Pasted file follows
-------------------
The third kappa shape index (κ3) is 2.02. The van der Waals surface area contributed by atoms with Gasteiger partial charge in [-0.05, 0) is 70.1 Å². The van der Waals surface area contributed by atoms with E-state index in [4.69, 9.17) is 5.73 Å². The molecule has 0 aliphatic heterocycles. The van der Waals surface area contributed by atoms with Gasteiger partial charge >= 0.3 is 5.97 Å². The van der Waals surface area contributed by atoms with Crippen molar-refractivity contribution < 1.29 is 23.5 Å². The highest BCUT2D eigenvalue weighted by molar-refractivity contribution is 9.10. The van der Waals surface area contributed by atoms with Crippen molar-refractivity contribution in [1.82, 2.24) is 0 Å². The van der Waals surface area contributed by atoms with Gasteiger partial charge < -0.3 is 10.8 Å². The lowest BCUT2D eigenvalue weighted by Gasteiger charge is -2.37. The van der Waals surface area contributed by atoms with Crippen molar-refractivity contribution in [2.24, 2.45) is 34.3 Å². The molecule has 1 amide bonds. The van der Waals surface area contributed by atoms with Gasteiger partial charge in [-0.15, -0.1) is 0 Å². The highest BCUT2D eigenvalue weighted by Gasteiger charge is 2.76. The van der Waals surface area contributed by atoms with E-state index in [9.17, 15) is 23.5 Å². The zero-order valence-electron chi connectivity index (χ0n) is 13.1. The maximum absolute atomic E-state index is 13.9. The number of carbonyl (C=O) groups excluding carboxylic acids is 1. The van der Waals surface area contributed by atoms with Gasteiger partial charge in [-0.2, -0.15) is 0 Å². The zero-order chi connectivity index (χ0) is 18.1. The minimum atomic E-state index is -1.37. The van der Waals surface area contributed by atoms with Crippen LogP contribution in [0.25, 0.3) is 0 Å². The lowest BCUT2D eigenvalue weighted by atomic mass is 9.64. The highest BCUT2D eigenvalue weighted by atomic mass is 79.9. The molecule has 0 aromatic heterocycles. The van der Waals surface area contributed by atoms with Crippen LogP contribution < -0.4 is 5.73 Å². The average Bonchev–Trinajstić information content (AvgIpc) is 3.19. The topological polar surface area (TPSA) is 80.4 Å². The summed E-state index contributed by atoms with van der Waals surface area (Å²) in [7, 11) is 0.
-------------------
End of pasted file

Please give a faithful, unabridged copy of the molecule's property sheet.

The third kappa shape index (κ3) is 2.02. The van der Waals surface area contributed by atoms with Gasteiger partial charge in [-0.05, 0) is 70.1 Å². The van der Waals surface area contributed by atoms with E-state index in [4.69, 9.17) is 5.73 Å². The molecule has 0 aliphatic heterocycles. The van der Waals surface area contributed by atoms with Gasteiger partial charge >= 0.3 is 5.97 Å². The van der Waals surface area contributed by atoms with Crippen molar-refractivity contribution < 1.29 is 23.5 Å². The highest BCUT2D eigenvalue weighted by molar-refractivity contribution is 9.10. The van der Waals surface area contributed by atoms with Crippen molar-refractivity contribution in [1.82, 2.24) is 0 Å². The van der Waals surface area contributed by atoms with Gasteiger partial charge < -0.3 is 10.8 Å². The lowest BCUT2D eigenvalue weighted by Gasteiger charge is -2.37. The van der Waals surface area contributed by atoms with Crippen molar-refractivity contribution in [2.24, 2.45) is 34.3 Å². The molecule has 1 amide bonds. The van der Waals surface area contributed by atoms with Gasteiger partial charge in [-0.15, -0.1) is 0 Å². The highest BCUT2D eigenvalue weighted by Gasteiger charge is 2.76. The van der Waals surface area contributed by atoms with E-state index in [9.17, 15) is 23.5 Å². The zero-order valence-electron chi connectivity index (χ0n) is 13.1. The maximum absolute atomic E-state index is 13.9. The number of carbonyl (C=O) groups excluding carboxylic acids is 1. The van der Waals surface area contributed by atoms with Gasteiger partial charge in [-0.2, -0.15) is 0 Å². The zero-order chi connectivity index (χ0) is 18.1. The minimum atomic E-state index is -1.37. The van der Waals surface area contributed by atoms with Crippen LogP contribution in [0.25, 0.3) is 0 Å². The lowest BCUT2D eigenvalue weighted by atomic mass is 9.64. The highest BCUT2D eigenvalue weighted by atomic mass is 79.9. The molecule has 0 aromatic heterocycles. The van der Waals surface area contributed by atoms with Crippen LogP contribution < -0.4 is 5.73 Å². The average Bonchev–Trinajstić information content (AvgIpc) is 3.19. The topological polar surface area (TPSA) is 80.4 Å². The summed E-state index contributed by atoms with van der Waals surface area (Å²) in [7, 11) is 0.